If the price tag on the tattered zombie costume at the Halloween store gives you a fright, it’s time to look for ways to shed some of the cost.
Here’s how much shoppers are expected to spend on the Oct. 31 holiday, plus ways to trim that amount with money-saving tips.
Carving up the cost of Halloween
Projected Halloween spending figures are enough to make you scream. Americans are expected to fork out $9.1 billion on the festivities this year, according to a 2017 Halloween survey from the National Retail Federation.
Participating consumers are expected to spend an average of $86.13 on Halloween in 2017, more than last year’s $82.93, according to the NRF. Some 69% of Halloween shoppers plan to buy costumes for a projected total of $3.4 billion.
Halloween is a big spending holiday because of its widespread appeal for adults and children alike, says Joyce Hicks, associate professor of business at Saint Mary’s College in Notre Dame, Indiana. All that spending makes Halloween a huge money maker for retailers. Costumes are often expensive because consumers are willing to pay the prices, Hicks says — especially for popular characters.
“A good retailer knows if the demand is going to be that high, they can actually up-charge and mark up the costume even more than they originally planned,” she says.
Spookily simple strategies to save
So are you stuck paying a high price for something you wear only one day out of the year? Not so fast.
“There’s Thanksgiving and Christmas, but for whatever reason, you hardly ever hear anyone talk about a Halloween budget,” says Nora Yousif, associate vice president at RBC Wealth Management in the Boston area.
But budgeting can work for this holiday, too. If you plan to celebrate, Yousif recommends setting aside some money to devote to Halloween and then being smart about how you spend that allocation.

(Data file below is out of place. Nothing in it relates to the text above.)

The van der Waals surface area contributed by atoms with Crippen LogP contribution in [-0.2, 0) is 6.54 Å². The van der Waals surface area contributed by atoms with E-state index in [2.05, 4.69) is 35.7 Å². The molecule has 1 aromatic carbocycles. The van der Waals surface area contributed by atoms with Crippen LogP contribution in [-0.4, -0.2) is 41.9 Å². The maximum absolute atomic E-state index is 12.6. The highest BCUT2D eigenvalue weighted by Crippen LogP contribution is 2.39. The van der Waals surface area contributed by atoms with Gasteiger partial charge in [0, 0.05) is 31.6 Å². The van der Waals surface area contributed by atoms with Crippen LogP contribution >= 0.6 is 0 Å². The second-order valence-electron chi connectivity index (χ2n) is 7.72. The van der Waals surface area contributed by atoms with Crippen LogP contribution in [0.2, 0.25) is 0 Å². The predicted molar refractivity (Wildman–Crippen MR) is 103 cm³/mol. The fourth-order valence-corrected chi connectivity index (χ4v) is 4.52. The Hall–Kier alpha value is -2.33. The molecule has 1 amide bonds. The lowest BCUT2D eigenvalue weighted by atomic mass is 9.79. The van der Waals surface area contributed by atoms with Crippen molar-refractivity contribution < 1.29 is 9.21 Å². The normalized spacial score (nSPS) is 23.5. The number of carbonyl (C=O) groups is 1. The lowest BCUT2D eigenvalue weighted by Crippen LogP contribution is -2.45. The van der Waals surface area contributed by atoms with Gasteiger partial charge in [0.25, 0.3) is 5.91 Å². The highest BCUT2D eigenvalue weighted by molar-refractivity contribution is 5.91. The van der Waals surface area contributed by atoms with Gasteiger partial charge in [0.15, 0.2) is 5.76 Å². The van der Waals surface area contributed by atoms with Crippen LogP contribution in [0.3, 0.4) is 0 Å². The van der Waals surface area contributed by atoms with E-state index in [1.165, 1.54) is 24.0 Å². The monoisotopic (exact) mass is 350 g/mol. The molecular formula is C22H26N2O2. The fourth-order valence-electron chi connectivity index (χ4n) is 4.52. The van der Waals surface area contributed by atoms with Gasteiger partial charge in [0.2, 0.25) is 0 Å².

To help you out, we rounded up tips from experts. These won’t help you decide whether to be Wonder Woman or Minnie Mouse, but they can help you cut costs on whatever outfit you don.
Stick to a list. Hicks likens being unprepared in a Halloween pop-up store to shopping at a grocery store when you’re hungry; you’ll spend more than you planned. Know what you want to find before you let your eyes take over. For instance, instead of throwing accessories into your cart, decide you need a mask and cape — and that’s it.
Do it yourself. Sometimes accessories are all you need. Many shoppers buy a few items and combine them with pieces from home rather than buy an entire costume, says Devin Rubink, spokesman for HalloweenCostumes.com. Your unique creation will save money and make you less likely to compete in a “who wore it better?” contest.
Pick a different version of the same character. Superheroes and movie characters are among the top 2017 costume trends, Rubink says. But there are often multiple versions of the same character, so find one that fits your needs. “We have 113 items in our Wonder Woman costume page, so they can shop for the style they want or they can shop at the price point they want,” he says of HalloweenCostumes.com.
Skip your first choice. Your second or third choice might be more affordable than your first. Trendy costumes will likely see higher demand and higher prices, so consider going with something that’s more likely to be discounted, Hicks recommends. For instance, if there are too many ghosts left on the shelf, the store will want to unload them.
Expand your search. Yousif says you’ll generally pay a premium for items in the Halloween section, but you can usually find accessories or makeup in other departments for less. There’s always the thrift store, too.
Don’t lose sight of November. While decorations can be used year after year, Hicks points out that many consumers throw away their costumes once Nov. 1 arrives. So when the expensive accessories start calling your name, remember that Halloween is just one day.
Stay true to your finances. Hicks says there’s a sense of unaccountability associated with Halloween. After all, you’re wearing a costume that masks your true identity. But don’t let that unaccountability spill over into your spending. “Anything that’s outside of your budget should not be included in your purchase,” she says.
More shopping tips from NerdWallet